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    Experimental investigation and sonifycation of electric signals in and on plants.
Soni Plantarum
Investigating and sonifying electric signals in plants
This project is a series of experiments that lead to the project Planterious. In this phase, I investigated electric signals in plants, learned how to measure electric properties on plants and started to sonify the measured data. The initial goal was to create an installation of sonified plants. 
Experiment #I: GSR
Since I barely had any experience in electronics and sonification before this project, I started experimenting with very basic electronics. My first experiment therefore was to connect a simple GSR (galvanic skin response) to a plant, which, according to some of my references, was used in several plant sonification projects before. Because GSR is generally used as a lie detector for humans by measuring the conductance of a person’s skin, influenced by sweat, it turned out to be too basic to measure the faint signals in plants.
Experiment #II: EEG
Becoming a little more secure with understanding circuits and Arduinos, I began to have a closer look at my references to see what kinds of electronics were used in other plant sonification projects. For a long while I tried building an EEG (Electroencephalography), which seemed to be used quite often. However, I was not sure if it would really give me the results I wanted, so I did not want to invest in a ready-made EEG device. Building an EEG turned out to be pretty complicated, and I never got my own circuit working properly.
Later on I got the chance to test a premade EEG device on a taro vine, which resulted in very interesting but hard to interpret signals on the screen. 
Experiment #III: Touché Sensor
The next circuit I tried was the Touché sensor that was developed by Disney and used in the project Botanicus Interacticus. I was curious because the circuit seemed to be very precise – later on I figured out that it was merely an advanced touch sensor, not a circuit for measuring actual signals in plants. However, since it is fun and easy to use, I continued working with this circuit and used it for several sonification sketches in MaxMSP.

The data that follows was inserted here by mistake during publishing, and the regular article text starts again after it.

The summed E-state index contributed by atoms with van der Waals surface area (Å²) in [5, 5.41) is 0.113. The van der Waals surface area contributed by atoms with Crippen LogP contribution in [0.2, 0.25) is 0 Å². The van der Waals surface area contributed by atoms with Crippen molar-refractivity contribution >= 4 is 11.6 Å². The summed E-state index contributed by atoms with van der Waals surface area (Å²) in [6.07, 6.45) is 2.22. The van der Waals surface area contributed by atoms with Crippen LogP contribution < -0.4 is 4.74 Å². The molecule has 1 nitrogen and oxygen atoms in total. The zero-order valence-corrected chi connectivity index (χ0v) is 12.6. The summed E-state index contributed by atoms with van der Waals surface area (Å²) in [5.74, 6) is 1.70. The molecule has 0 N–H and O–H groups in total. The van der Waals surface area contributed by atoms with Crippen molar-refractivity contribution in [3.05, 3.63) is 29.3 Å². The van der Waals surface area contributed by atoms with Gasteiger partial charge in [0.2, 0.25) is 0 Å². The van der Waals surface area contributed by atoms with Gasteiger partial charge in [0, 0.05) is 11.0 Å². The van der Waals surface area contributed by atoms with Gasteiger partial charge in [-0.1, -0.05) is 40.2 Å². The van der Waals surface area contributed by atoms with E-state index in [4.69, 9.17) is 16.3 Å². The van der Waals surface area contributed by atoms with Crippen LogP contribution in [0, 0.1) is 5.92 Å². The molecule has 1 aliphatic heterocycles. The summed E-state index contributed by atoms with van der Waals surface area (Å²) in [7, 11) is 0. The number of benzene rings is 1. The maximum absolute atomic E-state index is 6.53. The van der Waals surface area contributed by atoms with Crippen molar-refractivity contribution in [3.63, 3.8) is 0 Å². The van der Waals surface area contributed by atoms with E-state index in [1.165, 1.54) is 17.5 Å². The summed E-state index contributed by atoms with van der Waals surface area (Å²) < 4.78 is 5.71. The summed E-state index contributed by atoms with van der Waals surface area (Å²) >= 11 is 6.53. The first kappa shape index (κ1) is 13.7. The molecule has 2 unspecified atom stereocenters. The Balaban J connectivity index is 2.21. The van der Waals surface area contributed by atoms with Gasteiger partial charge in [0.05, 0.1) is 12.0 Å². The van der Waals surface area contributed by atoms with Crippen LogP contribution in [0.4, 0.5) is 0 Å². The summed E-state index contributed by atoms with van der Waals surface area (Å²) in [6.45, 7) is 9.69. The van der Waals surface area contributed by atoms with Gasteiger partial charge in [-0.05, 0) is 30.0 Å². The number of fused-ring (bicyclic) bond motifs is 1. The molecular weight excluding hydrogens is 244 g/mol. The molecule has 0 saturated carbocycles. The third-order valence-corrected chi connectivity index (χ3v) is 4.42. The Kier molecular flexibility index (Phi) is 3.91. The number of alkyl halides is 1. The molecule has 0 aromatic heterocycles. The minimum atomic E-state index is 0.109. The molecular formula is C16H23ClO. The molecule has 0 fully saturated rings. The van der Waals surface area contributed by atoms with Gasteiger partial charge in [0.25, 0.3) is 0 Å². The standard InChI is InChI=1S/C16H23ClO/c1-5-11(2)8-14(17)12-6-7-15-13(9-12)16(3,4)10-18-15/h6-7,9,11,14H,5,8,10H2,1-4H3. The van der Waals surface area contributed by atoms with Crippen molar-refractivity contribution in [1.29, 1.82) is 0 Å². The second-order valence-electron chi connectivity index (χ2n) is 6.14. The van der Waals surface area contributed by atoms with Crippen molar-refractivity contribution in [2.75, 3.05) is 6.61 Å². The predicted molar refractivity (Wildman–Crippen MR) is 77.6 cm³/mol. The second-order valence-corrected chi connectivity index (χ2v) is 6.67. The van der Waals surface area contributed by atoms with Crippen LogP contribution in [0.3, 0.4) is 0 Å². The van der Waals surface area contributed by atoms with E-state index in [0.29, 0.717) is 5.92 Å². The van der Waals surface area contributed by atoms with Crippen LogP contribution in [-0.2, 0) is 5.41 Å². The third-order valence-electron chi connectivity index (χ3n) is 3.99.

one of many MaxMSP sketches
Experiment #IV: Wheatstone Bridge
Then I focused on Guto Nóbrega’s project Breathing, which works with a modified Wheatstone Bridge and therefore seemed rather promising in actually measuring something from within the plant. I managed to replicate his circuit, which even reacts to blowing air onto the plant.
Experiment #V: Professional Measurements
The most promising approach I learned was the way Prof. Dr. Fromm and his team measure plant signals in their laboratory in Hamburg. I visited Prof. Fromm for a day in his lab, where I and three other students learned how to measure action potentials (AP) and variation potentials (VP) within a single living plant cell. It was an eye opening experience – the first time I actually saw the plants own reactions to different stimuli. I learned a lot that day, about what use these signals might have within the plant, about speculations and lies, interpretations and differences between various kinds of plants. Prof. Fromm assured me that I could repeat the measurements with the extracellular electrodes I own, but up until now I could never replicate the experiment on my own – probably because I do not have the right equipment like the high-end amplifier that was used in the lab.
Experiment #VI: Recreating Professional Measurements
Towards the end of the experimenting phase I learned about Lehner GmbH’s project E-Plant, which is a device that can measure the plant’s own electrical signals on the surface of leaves and stems. The interesting thing about it is that the device that was developed in this project seems to be able to measure the same kind of signals I had seen in Prof. Fromms lab, but without a lab, without any big equipment. After some research I found the patent belonging to this project, which thankfully includes a long description about the way the signals are obtained. I managed to translate the explanations into a circuit diagram and tried to build it. However, I could not make it work during the time of the project. The patent itself turned out to be very informative and full of answers to many of the questions I had floating around in my mind at that point.